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Published on Friday, November 07, 2014

Hospitals Take Cues From The Hospitality Industry

Two years ago, Inova Health System recruited a top executive who was not a physician, had never worked in hospital administration and barely knew the difference between Medicare and Medicaid.

What Paul Westbrook specialized in was customer service. His background is in the hotel business – Marriott and The Ritz-Carlton, to be precise.

He is one of dozens of hospital executives around the country with a new charge. Called chief patient experience officers, their focus is on the service side of hospital care: improving communication with patients and making sure staff are attentive to their needs, whether that’s more face time with nurses or quieter hallways so they can sleep.

It’s a dimension of hospital care that has long been neglected, patient advocates say, and it was put high on hospitals’ agendas only when Medicare started tracking patient satisfaction and, in late 2012, shaving payments to hospitals that fell short.

“There is a new recognition that the patient is important,” said Leah Binder, president and chief executive of the Leapfrog Group, an employer-based coalition that advocates for greater health-care quality and safety.

Hospital routines have traditionally been designed to suit employees, not customers, she said. “The patient used to be maybe 10th on the list of a hospital’s priorities.”

The financial penalties introduced by the Affordable Care Act are part of a broader effort to transform health-care delivery and improve quality while reining in costs, increasing transparency and holding hospitals and providers accountable for their work.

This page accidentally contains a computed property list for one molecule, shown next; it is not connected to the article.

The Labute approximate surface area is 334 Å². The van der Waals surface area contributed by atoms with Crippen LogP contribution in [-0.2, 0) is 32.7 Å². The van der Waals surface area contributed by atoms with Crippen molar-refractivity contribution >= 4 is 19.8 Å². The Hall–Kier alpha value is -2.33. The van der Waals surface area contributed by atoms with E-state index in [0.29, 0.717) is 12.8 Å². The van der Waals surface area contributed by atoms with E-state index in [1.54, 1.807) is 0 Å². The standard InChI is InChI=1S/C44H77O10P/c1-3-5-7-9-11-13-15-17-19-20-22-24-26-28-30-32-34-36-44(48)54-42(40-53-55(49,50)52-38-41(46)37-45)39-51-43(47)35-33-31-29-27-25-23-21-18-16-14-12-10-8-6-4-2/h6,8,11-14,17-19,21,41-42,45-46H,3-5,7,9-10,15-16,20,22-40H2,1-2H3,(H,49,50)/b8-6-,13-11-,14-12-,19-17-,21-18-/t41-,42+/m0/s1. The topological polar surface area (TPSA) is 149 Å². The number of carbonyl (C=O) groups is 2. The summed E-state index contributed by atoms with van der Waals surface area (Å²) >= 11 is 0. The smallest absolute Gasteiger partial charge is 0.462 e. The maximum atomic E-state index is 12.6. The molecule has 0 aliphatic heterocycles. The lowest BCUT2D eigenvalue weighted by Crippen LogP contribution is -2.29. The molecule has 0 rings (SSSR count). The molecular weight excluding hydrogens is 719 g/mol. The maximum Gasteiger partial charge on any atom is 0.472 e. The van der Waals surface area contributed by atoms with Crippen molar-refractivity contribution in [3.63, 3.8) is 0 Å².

The penalties — which for now make up only a fraction of Medicare reimbursements — are based on a hospital’s ranking relative

to other hospitals. One component is how they do on surveys of recently discharged patients. The hospitals are judged on answers to such questions as how well their doctors and nurses communicated with them, how clean and quiet the hospital was, whether they received help when they needed it and how well providers explained the drugs they were given.

Many hospitals commission additional surveys to use for their own purposes, such as marketing and branding.

Chief patient experience officers treat these survey results like sacred texts.

“The one thing I’m not trying to do is to put a mint on the pillow,” said Westbrook, who reports directly to Inova’s president and chief operating officer. “This is a different customer, with very different needs.”

But as patients’ out-of-pocket costs have risen, he said, they have become savvier, more demanding consumers.

“They are going to look on the Internet and on Medicare’s site comparing hospitals, and they are going to read comments,” he said, and increasingly, they will select hospitals based on the reviews. “It’s no different from TripAdvisor.”

Lofty Goals, Practical Implementation

Unlike Westbrook, most chief patient experience officers rise through the ranks of a health system. Like him, though, they speak in lofty terms about teamwork, leadership and developing a philosophy and culture of compassion, service and respect at their institutions.

Westbrook, for instance, talks constantly about the “Inova promise” to “meet the unique needs of each person we are privileged to serve – every time, every touch.”

That phrase had “


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